Services on Demand
- Cited by SciELO
- Access statistics
- Similars in SciELO
Print version ISSN 0080-6234
Rev. esc. enferm. USP vol.45 no.5 São Paulo Oct. 2011
Sterilization with ozone in health care: an integrative literature review*
Ozono en la esterilización de productos para atención de salud: revisión integradora de la literatura
Cristina Silva SousaI; Lilian Machado TorresII; Marcela Padilha Facetto AzevedoIII; Tamara Carolina de CamargoIV; Kazuko Uchikawa GrazianoV; Rúbia Aparecida LacerdaVI; Ruth Natalia Teresa TurriniVII
Specialist in Critical Care, Master's student, University of São Paulo,
Nursing School, Graduate Program in Adult Health Nursing. Nurse at the Hospital
Sirio Libanês. São Paulo, SP, Brazil. email@example.com
IIRN, Specialist in Epidemiology of Hospital-acquired Infection Control. Master Student, University of São Paulo, Nursing School, Graduate Program in Adult Health Nursing. Nurse at the Governador Israel Pinheiro Hospital. Assistant professor, Human and Health Sciences Faculty at FUMEC, Nursing and Biomedical Programs. Belo Horizonte, MG, Brazil. firstname.lastname@example.org
IIIRN. Master's student, University of São Paulo, Nursing School, Graduate Program in Adult Health Nursing. São Paulo, SP, Brazil. email@example.com
IVRN, Specialist in Surgical Center Nursing. MS. Doctoral student, University of São Paulo, Nursing School, Graduate Program in Adult Health Nursing. Professor, Pontifícia Universidade Católica de São Paulo. Nurse, City Government of Sorocaba. Sorocaba, SP, Brazil. firstname.lastname@example.org
VFull professor, University of São Paulo, Nursing School, Department of Medical Surgical Nursing. São Paulo, SP, Brazil. email@example.com
VIAssociate professor, University of São Paulo, Nursing School, Department of Medical Surgical Nursing. São Paulo, SP, Brazil. firstname.lastname@example.org
VIIProfessor, University of São Paulo, Nursing School, Department of Medical Surgical Nursing. São Paulo, SP, Brazil. email@example.com
The objective of this integrative literature review was to find evidence to support using ozone as a sterilizing agent for health products. The search was performed on the following bases: MEDLINE, SCOPUS, COCHRANE, COMPENDEX, INSPEC and ENGINEERING RESEARCH DATABASE; using ozone and sterilization as descriptors. Five articles were found between 1990 and 2008, which tested ozone as a sterilizer. All studies used the same type of investigation (experimental laboratory study) and achieved sterilization with ozone, but with different scopes and products, besides using different methodological procedures. Considering the ever-growing technology for new products, with the vast range of forms and materials, the findings point at ozone sterilization as a promising method, but still in an initial phase of investigation. Further experimental studies are needed to provide broader evidence regarding the possibilities and limitations of ozone sterilization.
DESCRIPTORS: Ozone; Sterilization; Nursing.
Estudio de revisión integradora de literatura objetivando buscar evidencias que respalden la incorporación del ozono como agente esterilizante de productos para la salud. La búsqueda se realizó en las bases MEDLINE, SCOPUS, COCHRANE, COMPENDEX, INSPEC y ENGINEERING RESEARCH DATABASE, utilizándose los descriptores ozone y sterilization. Se rescataron cinco publicaciones entre 1990 y 2008 que testearon al ozono como esterilizante. Todas utilizaron el mismo tipo de investigación (experimental laboratorial) y consiguieron la esterilización mediante el ozono; sin embargo, con variados objetivos y productos probados, además de diversidad de procedimientos metodológicos. Teniendo en cuenta la alta tecnología de nuevos productos, con amplia diversidad de conformaciones y materias primas, los hallazgos determinan al ozono como método promisorio, no obstante que aún esté en fase inicial de investigación. Se necesitan más estudios experimentales, para respaldar con evidencias ampliadas sus posibilidades y limitaciones.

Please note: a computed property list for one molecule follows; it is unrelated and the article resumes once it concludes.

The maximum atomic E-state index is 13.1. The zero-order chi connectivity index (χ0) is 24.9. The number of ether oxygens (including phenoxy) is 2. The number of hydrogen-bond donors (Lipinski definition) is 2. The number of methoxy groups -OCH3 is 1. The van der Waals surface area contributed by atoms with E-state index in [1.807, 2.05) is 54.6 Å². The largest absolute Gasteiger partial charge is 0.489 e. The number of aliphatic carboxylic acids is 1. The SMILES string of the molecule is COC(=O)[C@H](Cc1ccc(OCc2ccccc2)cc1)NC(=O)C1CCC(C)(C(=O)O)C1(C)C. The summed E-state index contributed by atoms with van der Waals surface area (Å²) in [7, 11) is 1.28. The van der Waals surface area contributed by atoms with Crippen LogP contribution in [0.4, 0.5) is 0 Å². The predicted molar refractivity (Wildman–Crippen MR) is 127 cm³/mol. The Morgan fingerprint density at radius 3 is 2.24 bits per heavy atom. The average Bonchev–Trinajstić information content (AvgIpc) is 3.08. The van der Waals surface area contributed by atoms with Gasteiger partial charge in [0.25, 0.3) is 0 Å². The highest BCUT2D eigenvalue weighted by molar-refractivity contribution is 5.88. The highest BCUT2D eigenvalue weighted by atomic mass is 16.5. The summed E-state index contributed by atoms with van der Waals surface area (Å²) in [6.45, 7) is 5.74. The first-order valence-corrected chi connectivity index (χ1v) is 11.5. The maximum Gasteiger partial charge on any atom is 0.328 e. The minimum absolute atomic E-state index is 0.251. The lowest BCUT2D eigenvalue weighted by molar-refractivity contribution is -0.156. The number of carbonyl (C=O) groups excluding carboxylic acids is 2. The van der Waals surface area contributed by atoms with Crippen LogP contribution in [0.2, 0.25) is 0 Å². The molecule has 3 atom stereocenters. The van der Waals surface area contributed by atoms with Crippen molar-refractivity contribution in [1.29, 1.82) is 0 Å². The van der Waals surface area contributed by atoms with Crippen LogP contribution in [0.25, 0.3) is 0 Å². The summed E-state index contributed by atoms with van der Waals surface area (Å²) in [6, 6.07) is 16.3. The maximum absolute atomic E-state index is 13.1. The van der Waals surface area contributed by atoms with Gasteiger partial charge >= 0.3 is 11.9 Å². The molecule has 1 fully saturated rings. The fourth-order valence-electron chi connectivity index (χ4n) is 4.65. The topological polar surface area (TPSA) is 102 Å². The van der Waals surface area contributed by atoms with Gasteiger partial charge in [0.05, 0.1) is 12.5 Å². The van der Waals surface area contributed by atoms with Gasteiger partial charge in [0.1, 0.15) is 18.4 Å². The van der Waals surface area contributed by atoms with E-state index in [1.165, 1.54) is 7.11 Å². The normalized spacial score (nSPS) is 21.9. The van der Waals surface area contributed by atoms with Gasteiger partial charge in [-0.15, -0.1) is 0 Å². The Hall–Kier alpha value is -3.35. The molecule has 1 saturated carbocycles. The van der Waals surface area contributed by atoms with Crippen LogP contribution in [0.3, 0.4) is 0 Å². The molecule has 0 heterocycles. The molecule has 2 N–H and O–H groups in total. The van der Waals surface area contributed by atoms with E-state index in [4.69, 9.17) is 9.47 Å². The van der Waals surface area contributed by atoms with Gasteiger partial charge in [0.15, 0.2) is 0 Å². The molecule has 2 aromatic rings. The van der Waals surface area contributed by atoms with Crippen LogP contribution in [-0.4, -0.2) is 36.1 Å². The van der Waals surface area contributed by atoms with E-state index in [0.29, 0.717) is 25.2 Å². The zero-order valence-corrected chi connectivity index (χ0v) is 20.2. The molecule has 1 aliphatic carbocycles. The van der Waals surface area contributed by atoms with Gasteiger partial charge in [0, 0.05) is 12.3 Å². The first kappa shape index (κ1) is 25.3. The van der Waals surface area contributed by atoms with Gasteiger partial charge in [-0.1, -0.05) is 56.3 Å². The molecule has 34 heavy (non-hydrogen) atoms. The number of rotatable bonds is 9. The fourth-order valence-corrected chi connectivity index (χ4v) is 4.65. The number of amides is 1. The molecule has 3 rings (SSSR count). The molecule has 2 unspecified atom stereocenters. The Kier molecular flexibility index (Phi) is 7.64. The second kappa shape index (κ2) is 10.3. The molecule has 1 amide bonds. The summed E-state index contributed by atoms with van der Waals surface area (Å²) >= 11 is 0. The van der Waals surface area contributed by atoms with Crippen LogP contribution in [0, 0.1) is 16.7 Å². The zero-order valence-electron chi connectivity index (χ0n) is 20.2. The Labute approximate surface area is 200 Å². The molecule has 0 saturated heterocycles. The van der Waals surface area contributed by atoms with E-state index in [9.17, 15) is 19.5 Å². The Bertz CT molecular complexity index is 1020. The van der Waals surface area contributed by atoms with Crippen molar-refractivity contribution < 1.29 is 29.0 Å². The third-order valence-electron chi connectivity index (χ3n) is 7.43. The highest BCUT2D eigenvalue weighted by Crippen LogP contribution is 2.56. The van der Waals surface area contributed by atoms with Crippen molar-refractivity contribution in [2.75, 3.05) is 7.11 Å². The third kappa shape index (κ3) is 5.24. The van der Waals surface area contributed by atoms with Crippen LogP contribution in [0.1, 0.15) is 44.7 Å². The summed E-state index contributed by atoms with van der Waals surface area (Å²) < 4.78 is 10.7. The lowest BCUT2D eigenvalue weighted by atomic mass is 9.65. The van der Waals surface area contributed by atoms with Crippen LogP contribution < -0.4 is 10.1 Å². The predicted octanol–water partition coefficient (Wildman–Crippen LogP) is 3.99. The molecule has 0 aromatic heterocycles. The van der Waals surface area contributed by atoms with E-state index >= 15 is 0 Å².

DESCRIPTORES: Ozono; Esterilización; Enfermería.
Choosing the appropriate method to process products used in health care delivery is essential to ensuring that potential pathogens that cause infections are not transmitted to patients(1-2). The quality of processing is the foundation of preventing infections associated with certain procedures through the microbial reduction or destruction in products used, as well as the maintenance of a product's functionality and integrity(3).
Sterilizing refers to the processing stage that destroys or eliminates all forms of microbial life from the surface of articles, which may be performed through physical or chemical processes(4). The continuous search for low temperature sterilization technologies is due to the need for adequate sterilizing agents related to the physical-chemical characteristics of products launched in the market, seeking the convenience of greater speed in processing, in addition to environmental issues in comparison to the methods normally used(1,4). The low-temperature sterilization processes currently available include: ethylene oxide, hydrogen peroxide plasma, low-temperature steam and formaldehyde (LTSF), gamma radiation, electron beam technology, liquid chemical sterilizing (LCS) and, more recently, ozone (O3)(1,5).
A Canadian company (TSO3. Inc®) developed a process in 2003 using O3 as the single sterilizing agent(6). Such a process was approved by both Health Canada and the Food Drug Administration (FDA) in the United States because it was considered safe and fast, and also an economical alternative to low-temperature sterilization(6). The efficiency of this process is established when it achieves the Sterility Assurance Level (SAL) of 10-6 (7).
O3 is present in the environment and is naturally via oxygen in the stratosphere through the absorption of the sun's ultraviolet radiation(8). It can also be mechanically produced, such as in photocopy machines(9). When O3 is obtained through electrochemical technology, it is an alternative for breaking down resistant organic compounds, such as dyes from textile effluents, pesticides, and waste from the paper industry(7).